Zinza is a Bantu language spoken by about 140,000 people in the Mwanza Region of Tanzania, mainly on the southwest shore of Lake Victoria and on a number of nearby islands.
Zinza has four dialects: Zinza, Subi, Longo and Kula, the most presitigous of which is Zinza. It is closely related to Nyambo, Nyankore, Haya and Kerewe.
“Chaandikilwe chíti, ‘Omulamye Múungu Omukáma wáawe, na omukolele weényini weénka.’”
“It is written, ‘You shall worship the Lord your God, and him only shall you serve.’”
Details of Zinza provided by Michael Peter Füstumum
Basaa, Bemba, Bukusu, Bulu, Chichewa, Chokwe, Comorian, Digo, Duala, Eton, Ewondo, Fang, Ganda/Luganda, Gogo, Gusii, Gwere, Haya, Herero, Ikizu, Jita, Kamba, Kiga, Kikuyu, Kimbundu, Kinyarwanda, Kirundi, Kisi, Kongo, Konjo, Kuria, Lambya, Lingala, Loma, Lozi, Luchazi, Luvale, Makonde, Makhuwa, Mandekan, Maore, Masaaba, Mbunda, Mende, Mushungulu, Mwani, Nande, Nkore, Northern Ndebele (South Africa), Northern Ndebele (Zimbabwe), Northern Sotho, Nyamwezi, Nyakyusa, Nyemba, Nyole, Nyungwe, OshiWambo, Punu, Ronga, Sena, Shona, Soga, Songe, Southern Ndebele, Southern Sotho, Sukuma, Swahili, Swati, Tonga, Tshiluba, Tsonga, Tswa, Tswana, Tumbuka, Umbundu, Venda, Xhosa, Yao, Zigula, Zinza, Zulu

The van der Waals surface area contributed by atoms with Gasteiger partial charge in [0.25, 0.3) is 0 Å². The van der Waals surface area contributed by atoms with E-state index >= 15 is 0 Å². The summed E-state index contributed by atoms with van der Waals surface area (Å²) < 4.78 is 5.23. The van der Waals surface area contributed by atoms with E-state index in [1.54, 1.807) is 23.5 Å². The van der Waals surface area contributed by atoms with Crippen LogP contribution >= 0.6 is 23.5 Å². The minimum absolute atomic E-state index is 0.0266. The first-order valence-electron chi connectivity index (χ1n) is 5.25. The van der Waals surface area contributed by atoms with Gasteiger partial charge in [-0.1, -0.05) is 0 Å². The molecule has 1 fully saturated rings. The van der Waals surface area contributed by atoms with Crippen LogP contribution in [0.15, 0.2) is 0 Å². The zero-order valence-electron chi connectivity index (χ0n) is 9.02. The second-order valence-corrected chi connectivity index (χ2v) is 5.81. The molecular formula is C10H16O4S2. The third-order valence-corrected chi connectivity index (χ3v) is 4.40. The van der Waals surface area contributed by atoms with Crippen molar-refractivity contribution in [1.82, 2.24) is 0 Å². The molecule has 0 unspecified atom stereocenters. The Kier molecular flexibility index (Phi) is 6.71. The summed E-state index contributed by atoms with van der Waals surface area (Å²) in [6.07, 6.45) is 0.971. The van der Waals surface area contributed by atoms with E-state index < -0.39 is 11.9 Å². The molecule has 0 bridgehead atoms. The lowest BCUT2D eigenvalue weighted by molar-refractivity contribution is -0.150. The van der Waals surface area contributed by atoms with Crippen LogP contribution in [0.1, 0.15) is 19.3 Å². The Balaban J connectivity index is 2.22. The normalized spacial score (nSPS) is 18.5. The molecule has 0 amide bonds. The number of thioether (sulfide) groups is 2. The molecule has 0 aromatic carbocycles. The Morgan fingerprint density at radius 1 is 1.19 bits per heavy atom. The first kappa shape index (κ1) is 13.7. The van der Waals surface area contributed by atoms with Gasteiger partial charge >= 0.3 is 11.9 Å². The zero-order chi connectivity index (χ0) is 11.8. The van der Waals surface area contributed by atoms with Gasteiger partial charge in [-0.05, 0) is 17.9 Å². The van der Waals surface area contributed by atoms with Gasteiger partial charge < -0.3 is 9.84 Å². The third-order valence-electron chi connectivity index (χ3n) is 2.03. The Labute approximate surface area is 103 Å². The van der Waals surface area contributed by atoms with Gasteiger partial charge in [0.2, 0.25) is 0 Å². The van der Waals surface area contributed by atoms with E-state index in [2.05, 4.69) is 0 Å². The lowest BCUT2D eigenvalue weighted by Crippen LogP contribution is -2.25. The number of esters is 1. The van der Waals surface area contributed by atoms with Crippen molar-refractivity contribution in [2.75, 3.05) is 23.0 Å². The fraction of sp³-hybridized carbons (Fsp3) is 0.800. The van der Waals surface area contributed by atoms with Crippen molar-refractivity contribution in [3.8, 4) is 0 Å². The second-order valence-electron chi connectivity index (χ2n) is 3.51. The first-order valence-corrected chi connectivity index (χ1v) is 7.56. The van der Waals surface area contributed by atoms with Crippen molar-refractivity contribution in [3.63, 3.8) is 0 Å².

Page last modified: 23.04.21
Why not share this page:
Note: all links on this site to Amazon.com, Amazon.co.uk and Amazon.fr are affiliate links. This means I earn a commission if you click on any of them and buy something. So by clicking on these links you can help to support this site.